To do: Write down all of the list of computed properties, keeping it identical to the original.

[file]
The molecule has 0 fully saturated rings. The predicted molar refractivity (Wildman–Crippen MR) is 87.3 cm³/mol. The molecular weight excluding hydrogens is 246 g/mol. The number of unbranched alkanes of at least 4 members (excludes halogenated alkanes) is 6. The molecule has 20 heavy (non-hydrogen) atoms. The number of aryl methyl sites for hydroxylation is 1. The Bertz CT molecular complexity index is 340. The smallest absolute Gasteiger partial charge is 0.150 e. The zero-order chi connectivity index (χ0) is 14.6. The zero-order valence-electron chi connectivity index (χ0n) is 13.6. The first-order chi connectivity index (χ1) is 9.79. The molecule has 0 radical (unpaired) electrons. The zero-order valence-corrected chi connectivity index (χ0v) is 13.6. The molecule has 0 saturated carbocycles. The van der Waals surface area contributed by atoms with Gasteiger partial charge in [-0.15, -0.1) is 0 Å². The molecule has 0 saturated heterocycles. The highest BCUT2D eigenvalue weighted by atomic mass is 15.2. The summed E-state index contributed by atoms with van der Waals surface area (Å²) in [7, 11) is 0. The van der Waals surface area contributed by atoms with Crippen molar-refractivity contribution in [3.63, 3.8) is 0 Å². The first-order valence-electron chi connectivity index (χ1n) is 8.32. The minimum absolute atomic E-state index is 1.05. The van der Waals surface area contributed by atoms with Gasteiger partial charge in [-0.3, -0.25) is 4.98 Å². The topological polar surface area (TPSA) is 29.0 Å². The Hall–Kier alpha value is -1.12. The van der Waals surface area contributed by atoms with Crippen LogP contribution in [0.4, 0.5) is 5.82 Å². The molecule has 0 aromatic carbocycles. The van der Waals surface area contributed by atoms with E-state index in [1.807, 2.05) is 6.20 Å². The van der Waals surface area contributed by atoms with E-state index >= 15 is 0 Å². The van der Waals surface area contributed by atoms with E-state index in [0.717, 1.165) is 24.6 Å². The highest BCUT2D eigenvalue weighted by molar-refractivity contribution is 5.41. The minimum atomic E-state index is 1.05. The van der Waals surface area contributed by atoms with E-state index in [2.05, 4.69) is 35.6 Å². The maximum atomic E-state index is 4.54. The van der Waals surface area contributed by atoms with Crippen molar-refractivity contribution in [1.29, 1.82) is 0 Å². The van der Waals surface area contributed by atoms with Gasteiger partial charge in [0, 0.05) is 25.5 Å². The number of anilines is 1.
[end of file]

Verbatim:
The molecule has 0 fully saturated rings. The predicted molar refractivity (Wildman–Crippen MR) is 87.3 cm³/mol. The molecular weight excluding hydrogens is 246 g/mol. The number of unbranched alkanes of at least 4 members (excludes halogenated alkanes) is 6. The molecule has 20 heavy (non-hydrogen) atoms. The number of aryl methyl sites for hydroxylation is 1. The Bertz CT molecular complexity index is 340. The smallest absolute Gasteiger partial charge is 0.150 e. The zero-order chi connectivity index (χ0) is 14.6. The zero-order valence-electron chi connectivity index (χ0n) is 13.6. The first-order chi connectivity index (χ1) is 9.79. The molecule has 0 radical (unpaired) electrons. The zero-order valence-corrected chi connectivity index (χ0v) is 13.6. The molecule has 0 saturated carbocycles. The van der Waals surface area contributed by atoms with Gasteiger partial charge in [-0.15, -0.1) is 0 Å². The molecule has 0 saturated heterocycles. The highest BCUT2D eigenvalue weighted by atomic mass is 15.2. The summed E-state index contributed by atoms with van der Waals surface area (Å²) in [7, 11) is 0. The van der Waals surface area contributed by atoms with Crippen molar-refractivity contribution in [3.63, 3.8) is 0 Å². The first-order valence-electron chi connectivity index (χ1n) is 8.32. The minimum absolute atomic E-state index is 1.05. The van der Waals surface area contributed by atoms with Gasteiger partial charge in [-0.3, -0.25) is 4.98 Å². The topological polar surface area (TPSA) is 29.0 Å². The Hall–Kier alpha value is -1.12. The van der Waals surface area contributed by atoms with Crippen LogP contribution in [0.4, 0.5) is 5.82 Å². The molecule has 0 aromatic carbocycles. The van der Waals surface area contributed by atoms with E-state index in [1.807, 2.05) is 6.20 Å². The van der Waals surface area contributed by atoms with E-state index >= 15 is 0 Å². The van der Waals surface area contributed by atoms with E-state index in [0.717, 1.165) is 24.6 Å². The highest BCUT2D eigenvalue weighted by molar-refractivity contribution is 5.41. The minimum atomic E-state index is 1.05. The van der Waals surface area contributed by atoms with E-state index in [2.05, 4.69) is 35.6 Å². The maximum atomic E-state index is 4.54. The van der Waals surface area contributed by atoms with Crippen molar-refractivity contribution in [1.29, 1.82) is 0 Å². The van der Waals surface area contributed by atoms with Gasteiger partial charge in [0, 0.05) is 25.5 Å². The number of anilines is 1.